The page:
Found 290 article(s) for author 'Lawrence Summers'

There’s a revealing puzzle in the China tariffs

There’s a revealing puzzle in the China tariffs. Lawrence Summers, May 14, 2019, Opinion, “On Monday, China announced new tariffs on $60 billion of U.S. exports, and the United States threatened new tariffs on up to $300 billion of Chinese goods. These actions were cited as the principal reason for a decline of more than 600 points in the Dow Jones industrial average, or about 2.4 percent in broader measures of the stock market. With the total value of U.S. stocks around $30 trillion, this decline represents more than $700 billion in lost wealth. This was not an isolated event. Again and again in the past year, markets have gyrated in response to the state of trade negotiations between the United States and China.Link

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Can Free Markets Revive Brazil?

Can Free Markets Revive Brazil? Lawrence Summers, April 25, 2019, Audio, “Will a dose of free-market policies — from a populist politician, no less — finally bring Latin America’s biggest economy back to life? On this week’s episode of Stephanomics, Bruce Douglas visits the region’s busiest port to get a taste of what’s ailing Brazil — and the possible cure.  Host Stephanie Flanders also brings you the second part of her interview with Harvard University economist Larry Summers — the former U.S. Treasury secretary and Obama adviser — with his comments on Brazil’s economy and the new thinking on progressive U.S. fiscal policy. Finally, Stephanie talks with editor Catarina Saraiva about Bloomberg’s dreaded Misery Index.Link

 

 

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Further Thinking on the Costs and Benefits of Deficits

Further Thinking on the Costs and Benefits of Deficits. Jason Furman, Lawrence Summers, April 22, 2019, Opinion, “In recent months the debate over the future of fiscal policy has intensified. For example, Olivier Blanchard, in his presidential address to the American Economic Association this year, highlighted the implications of the empirical fact of sustained low real interest rates for fiscal policy, and others have debated the purported changes in the nature of economic theory itself—most notably modern monetary theory (MMT). In January we made our own contribution to the fiscal policy debate in Foreign Affairs. We offer here our current perspectives on a number of issues that have emerged as most salient in the months of discussion since then.Link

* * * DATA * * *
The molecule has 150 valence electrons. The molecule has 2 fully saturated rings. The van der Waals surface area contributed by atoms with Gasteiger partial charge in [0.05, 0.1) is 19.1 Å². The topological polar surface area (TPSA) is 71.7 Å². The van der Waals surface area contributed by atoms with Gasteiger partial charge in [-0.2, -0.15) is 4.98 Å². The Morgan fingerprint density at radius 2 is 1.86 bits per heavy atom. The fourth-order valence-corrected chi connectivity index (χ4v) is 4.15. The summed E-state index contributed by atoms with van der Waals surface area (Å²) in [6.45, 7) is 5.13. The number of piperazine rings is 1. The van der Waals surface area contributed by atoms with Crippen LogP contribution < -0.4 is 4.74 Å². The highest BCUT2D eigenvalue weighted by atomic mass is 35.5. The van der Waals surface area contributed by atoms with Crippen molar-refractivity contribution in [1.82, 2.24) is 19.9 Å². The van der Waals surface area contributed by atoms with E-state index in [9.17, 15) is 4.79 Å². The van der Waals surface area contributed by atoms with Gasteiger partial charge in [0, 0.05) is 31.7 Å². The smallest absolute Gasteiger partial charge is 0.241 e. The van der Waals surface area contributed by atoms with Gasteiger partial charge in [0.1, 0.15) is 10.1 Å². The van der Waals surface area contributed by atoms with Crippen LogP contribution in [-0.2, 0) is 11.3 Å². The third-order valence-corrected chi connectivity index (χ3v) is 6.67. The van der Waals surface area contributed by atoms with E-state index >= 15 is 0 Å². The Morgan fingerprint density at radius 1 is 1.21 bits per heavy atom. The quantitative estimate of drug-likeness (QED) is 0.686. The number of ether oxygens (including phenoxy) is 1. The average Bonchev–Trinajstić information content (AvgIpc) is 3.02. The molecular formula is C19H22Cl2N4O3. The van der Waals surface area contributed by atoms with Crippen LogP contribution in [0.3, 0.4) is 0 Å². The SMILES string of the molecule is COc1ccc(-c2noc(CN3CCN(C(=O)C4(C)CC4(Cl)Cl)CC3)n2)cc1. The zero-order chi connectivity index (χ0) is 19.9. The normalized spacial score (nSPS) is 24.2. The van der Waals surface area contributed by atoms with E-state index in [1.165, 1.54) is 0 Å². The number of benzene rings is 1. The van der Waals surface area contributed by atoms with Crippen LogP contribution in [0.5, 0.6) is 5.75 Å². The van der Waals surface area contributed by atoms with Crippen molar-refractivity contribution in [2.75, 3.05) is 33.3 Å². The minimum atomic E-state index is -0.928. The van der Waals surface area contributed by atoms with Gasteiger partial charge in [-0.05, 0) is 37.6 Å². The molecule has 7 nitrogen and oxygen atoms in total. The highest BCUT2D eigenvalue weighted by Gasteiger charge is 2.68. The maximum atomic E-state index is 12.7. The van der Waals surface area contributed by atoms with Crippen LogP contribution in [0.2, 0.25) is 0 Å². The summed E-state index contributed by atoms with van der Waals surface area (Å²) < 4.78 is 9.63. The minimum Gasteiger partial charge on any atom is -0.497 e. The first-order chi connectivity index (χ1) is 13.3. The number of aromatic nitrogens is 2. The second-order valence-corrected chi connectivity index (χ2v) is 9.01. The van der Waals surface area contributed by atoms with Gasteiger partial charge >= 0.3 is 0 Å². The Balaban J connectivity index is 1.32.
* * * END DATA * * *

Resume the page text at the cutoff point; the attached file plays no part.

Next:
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Evolution or Revolution? Rethinking Macroeconomic Policy after the Great Recession

Evolution or Revolution? Rethinking Macroeconomic Policy after the Great Recession. Lawrence Summers, 2019, Book, “Leading economists discuss post–financial crisis policy dilemmas, including the dangers of complacency in a period of relative stability. The Great Depression led to the Keynesian revolution and dramatic shifts in macroeconomic theory and macroeconomic policy. Similarly, the stagflation of the 1970s led to the adoption of the natural rate hypothesis and to a major reassessment of the role of macroeconomic policy. Should the financial crisis and the Great Recession lead to yet another major reassessment, to another intellectual revolution? Will it? If so, what form should it, or will it, take? These are the questions taken up in this book, in a series of contributions by policymakers and academics. The contributors discuss the complex role of the financial sector, the relative roles of monetary and fiscal policy, the limits of monetary policy to address financial stability, the need for fiscal policy to play a more active role in stabilization, and the relative roles of financial regulation and macroprudential tools. The general message is a warning against going back to precrisis ways—to narrow inflation targeting, little use of fiscal policy for stabilization, and insufficient financial regulation.Link

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The IRS chief must release Trump’s tax returns — and Mnuchin must not stop him